Archive for July, 2012

Racine county revises its bike loop

Posted by Doug Shidell, July 8th , 2012.

About forty years ago, Racine county designed and published a bicycling route circling the county. It followed low-traffic routes near the edge of the county. The county posted signs along the route.

Over the years, the route was left unchanged despite increasing problems. Traffic on county KR, along the Racine-Kenosha county line became increasingly busy. From the start, the route disappeared when it entered the city of Racine. The route was entirely on roads, even as bike trails in the county grew. And several years ago, 7-mile Road was closed at the railroad tracks yet the signs continue to direct bicyclists to the dead-end section of road.

The county has now published a new map with extensive revisions. The southern leg has been rerouted from KR to Braun, which is less busy. Where possible, it now follows bicycle trails. Most of the northern leg has been rerouted away from 7-mile to 5 and 6 mile roads. When I checked it last month, however, the signs had not been changed.

Generally the changes make sense, in my view. Those bicyclists who prefer pavement may wish to avoid unpaved trails (the MRK north of Racine, most of the 7-waters Trail, and the White River Trail) by taking the roads shown on the Milwaukee and SE Wisconsin map. Also some of the roads, particularly in the western part of the county, that were eliminated are quite scenic. Also there is one odd and unnecessary routing on highway 45; not terrible–this section has moderate traffic and good shoulders.

Update: I changed the link above to call up a pdf of the map.

Filed under: Bikeverywhere News

New Trail Along Woods Road

Posted by Doug Shidell, July 5th , 2012.

Woods Road in Muskego was part of the old Wisconsin Bikeway from Milwaukee to La Crosse. In recent years, however, traffic on Woods Road has gotten heavier. I was pleased, therefore, to see that a bike trail is being constructed parallel to the road. Like many roads in the Milwaukee suburbs, Woods suffered from a series of short, discontinuous bike trails that would stop short when they reached a property linel

Filed under: Bikeverywhere News

Map Changes in Kenosha and Racine

Posted by Doug Shidell, July 5th , 2012.

In the next edition of the map, there will be a number of changes in the Kenosha and Racine areas, especially  Kenosha. These changes reflect both the construction of new streets and the reconstruction of others, making them more bicycle-friendly. In constructing new through streets both these cities and their suburbs seem to have settled on a design which consists of a lane of traffic in each direction, with a marked bike lane and a parking lane to its right. Wherever possible, I have tried to move routes onto these new streets (and older ones rebuilt using this design) and away from old streets that offered no separate space for bikes.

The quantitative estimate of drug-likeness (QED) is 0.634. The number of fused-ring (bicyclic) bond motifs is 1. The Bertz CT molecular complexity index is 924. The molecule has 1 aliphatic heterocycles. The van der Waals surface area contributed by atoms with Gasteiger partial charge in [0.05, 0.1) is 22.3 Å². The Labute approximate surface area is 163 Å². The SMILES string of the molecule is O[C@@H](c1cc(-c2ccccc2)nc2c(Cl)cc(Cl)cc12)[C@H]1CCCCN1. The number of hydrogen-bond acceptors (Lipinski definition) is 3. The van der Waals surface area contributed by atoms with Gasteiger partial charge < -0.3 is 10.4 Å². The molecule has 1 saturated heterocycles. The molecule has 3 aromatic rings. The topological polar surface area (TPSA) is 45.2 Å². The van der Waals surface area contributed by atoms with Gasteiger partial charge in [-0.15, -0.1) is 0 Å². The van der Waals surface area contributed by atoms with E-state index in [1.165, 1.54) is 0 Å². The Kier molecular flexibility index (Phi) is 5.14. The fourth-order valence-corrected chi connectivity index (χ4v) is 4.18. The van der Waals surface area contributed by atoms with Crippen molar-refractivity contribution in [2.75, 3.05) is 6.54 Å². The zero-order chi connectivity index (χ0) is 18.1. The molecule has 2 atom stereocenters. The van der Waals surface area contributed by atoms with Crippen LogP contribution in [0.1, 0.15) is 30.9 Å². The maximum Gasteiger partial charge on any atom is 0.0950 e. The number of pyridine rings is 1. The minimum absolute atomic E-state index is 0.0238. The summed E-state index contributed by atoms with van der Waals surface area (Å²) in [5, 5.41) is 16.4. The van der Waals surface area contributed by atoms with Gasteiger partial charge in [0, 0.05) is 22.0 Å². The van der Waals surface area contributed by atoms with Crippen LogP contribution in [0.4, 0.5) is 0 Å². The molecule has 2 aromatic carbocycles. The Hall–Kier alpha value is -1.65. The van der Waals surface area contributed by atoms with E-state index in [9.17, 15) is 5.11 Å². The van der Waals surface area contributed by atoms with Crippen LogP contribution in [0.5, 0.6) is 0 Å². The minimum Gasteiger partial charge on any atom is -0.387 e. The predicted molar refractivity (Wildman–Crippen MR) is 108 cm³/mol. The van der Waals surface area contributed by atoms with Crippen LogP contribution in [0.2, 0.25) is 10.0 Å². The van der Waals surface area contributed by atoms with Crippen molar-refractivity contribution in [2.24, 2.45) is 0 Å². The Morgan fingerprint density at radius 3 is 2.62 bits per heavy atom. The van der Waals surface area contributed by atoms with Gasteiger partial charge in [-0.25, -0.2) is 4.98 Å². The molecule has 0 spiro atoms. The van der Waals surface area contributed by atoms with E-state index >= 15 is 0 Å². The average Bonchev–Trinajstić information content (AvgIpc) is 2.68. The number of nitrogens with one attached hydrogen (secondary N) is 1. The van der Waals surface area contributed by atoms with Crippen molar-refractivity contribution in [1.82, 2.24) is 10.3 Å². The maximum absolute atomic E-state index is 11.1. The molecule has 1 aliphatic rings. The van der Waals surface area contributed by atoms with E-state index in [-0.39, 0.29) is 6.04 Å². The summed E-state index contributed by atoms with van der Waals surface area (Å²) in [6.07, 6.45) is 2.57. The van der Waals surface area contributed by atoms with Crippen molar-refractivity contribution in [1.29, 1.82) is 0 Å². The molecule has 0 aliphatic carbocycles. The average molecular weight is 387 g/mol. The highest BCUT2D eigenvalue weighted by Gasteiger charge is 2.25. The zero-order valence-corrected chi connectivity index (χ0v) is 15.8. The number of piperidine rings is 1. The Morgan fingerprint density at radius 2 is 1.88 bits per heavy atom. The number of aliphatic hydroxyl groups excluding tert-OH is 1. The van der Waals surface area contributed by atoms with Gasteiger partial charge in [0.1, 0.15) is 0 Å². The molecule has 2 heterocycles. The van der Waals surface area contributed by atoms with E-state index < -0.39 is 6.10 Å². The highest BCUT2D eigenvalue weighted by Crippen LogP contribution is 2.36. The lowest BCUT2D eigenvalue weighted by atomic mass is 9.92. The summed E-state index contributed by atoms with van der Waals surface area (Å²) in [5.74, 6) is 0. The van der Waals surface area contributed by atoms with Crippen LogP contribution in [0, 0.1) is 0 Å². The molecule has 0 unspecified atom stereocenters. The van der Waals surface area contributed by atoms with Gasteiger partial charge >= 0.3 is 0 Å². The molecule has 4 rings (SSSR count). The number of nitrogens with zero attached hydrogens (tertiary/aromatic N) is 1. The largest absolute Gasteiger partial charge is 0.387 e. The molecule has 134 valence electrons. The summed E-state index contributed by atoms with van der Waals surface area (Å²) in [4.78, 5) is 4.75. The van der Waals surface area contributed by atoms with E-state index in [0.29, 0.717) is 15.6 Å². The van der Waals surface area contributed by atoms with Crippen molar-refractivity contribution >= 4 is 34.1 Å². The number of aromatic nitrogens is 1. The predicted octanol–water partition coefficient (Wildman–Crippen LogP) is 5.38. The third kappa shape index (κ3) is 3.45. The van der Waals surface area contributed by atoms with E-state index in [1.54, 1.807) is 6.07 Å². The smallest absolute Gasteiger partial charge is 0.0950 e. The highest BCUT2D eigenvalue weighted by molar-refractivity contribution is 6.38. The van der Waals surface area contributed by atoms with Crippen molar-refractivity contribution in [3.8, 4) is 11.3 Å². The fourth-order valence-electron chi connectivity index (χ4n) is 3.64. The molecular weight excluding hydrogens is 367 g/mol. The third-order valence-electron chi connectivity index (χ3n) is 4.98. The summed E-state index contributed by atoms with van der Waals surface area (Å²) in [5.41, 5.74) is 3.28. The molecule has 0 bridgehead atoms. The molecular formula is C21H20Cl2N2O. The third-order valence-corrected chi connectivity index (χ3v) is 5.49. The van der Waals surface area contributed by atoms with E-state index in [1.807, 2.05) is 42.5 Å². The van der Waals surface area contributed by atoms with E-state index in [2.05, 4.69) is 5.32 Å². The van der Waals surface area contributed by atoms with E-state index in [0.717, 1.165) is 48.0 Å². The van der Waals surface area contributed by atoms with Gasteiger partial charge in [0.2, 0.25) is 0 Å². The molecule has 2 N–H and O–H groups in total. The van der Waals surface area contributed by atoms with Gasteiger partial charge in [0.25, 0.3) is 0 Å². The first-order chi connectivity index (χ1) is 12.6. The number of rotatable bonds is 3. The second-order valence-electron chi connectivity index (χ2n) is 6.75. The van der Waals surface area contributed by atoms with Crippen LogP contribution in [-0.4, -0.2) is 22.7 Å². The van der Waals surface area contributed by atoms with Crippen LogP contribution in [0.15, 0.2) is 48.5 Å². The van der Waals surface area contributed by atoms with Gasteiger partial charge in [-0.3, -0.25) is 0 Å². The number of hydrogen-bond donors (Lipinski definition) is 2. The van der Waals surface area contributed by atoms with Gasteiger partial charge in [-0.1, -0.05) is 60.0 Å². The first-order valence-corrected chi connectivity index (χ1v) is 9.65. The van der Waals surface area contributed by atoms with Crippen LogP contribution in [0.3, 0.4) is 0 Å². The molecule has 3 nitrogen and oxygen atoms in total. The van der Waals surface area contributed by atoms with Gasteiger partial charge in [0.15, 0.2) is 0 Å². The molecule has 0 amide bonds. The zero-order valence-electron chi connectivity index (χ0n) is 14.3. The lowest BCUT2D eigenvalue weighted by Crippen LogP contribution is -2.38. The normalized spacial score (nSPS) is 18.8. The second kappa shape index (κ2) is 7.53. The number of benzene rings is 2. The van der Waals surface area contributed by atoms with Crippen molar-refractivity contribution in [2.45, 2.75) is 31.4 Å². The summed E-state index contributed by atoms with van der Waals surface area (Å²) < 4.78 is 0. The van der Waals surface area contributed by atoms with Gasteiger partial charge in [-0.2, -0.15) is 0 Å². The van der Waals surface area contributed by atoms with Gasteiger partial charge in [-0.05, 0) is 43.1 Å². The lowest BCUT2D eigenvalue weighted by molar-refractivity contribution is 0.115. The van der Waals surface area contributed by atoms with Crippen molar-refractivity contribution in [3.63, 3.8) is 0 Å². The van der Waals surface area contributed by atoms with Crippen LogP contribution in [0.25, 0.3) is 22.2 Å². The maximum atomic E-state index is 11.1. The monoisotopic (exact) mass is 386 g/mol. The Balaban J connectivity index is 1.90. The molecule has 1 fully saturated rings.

Filed under: Bikeverywhere News

Sneaking across the Illinois border

Posted by Doug Shidell, July 4th , 2012.

For years bicyclists have used a short dirt trail to follow the Lake Michigan and get from Wisconsin to Illinois Beach State Park. Most of the land on either side of the line is in public hands: in Wisconsin the Chiwaukee Prairie State Natural Area and the Spring Bluff Preserve in Illinois. To make the crossing, from 116th St, travel south on 1st Court until it ends at an unpaved parking area. Then ride on the trail (or push your bike if the sand is too deep) to the marina parking area in Illinois. Then you can travel south on park roads and trails to Illinois Beach.

Filed under: Bikeverywhere News

Creating a Cultural Shift

Posted by Doug Shidell, July 2nd , 2012.

Philip Vang and his buddies love mountain biking, but wished they weren’t the only Hmong riders on the trails. This past weekend they started doing something about it. They rented booth space at the annual Hmong Sports Celebration in Como Park. With the help of Cycles for Change, they set up a simple mountain bike course on a small hill. They added easy obstacles using free wood from Craigslist, printed flyers and spread out a laminated version of the Twin Cities Bike Map on a table.

They waited. Fifty thousand Hmong came to the festival this year. They came from across the country, from France and from Laos. They came for flag football, soccer, the giant marketplace, the beauty contest and the chance to be part of the largest gathering of Hmong people in the world. It’s safe to say they did not come to test-ride mountain bikes.

“This morning the guys in the tent next to us just looked. They were wondering what we were doing riding up and down the hill.” Mr. Vang told me. Finally, he took a flyer over to them and explained mountain biking. Eventually the guys gave it a try. Later a group of young women rode the course, then tried the road bike on a trainer. By mid-afternoon about 25 people had ridden one of the bikes. If the pattern held through the weekend, Mr. Vang and his riding buddies reached 100 people. Some will joint them for an easy ride around the Salem Hills course next week.

It’s a small but realistic start. Some people dream big, and do nothing. Mr. Vang and his friends started where they could. The numbers will grow. At some point bicyclists will notice. They will speculate about the cause. I already know.

Filed under: Bikeverywhere News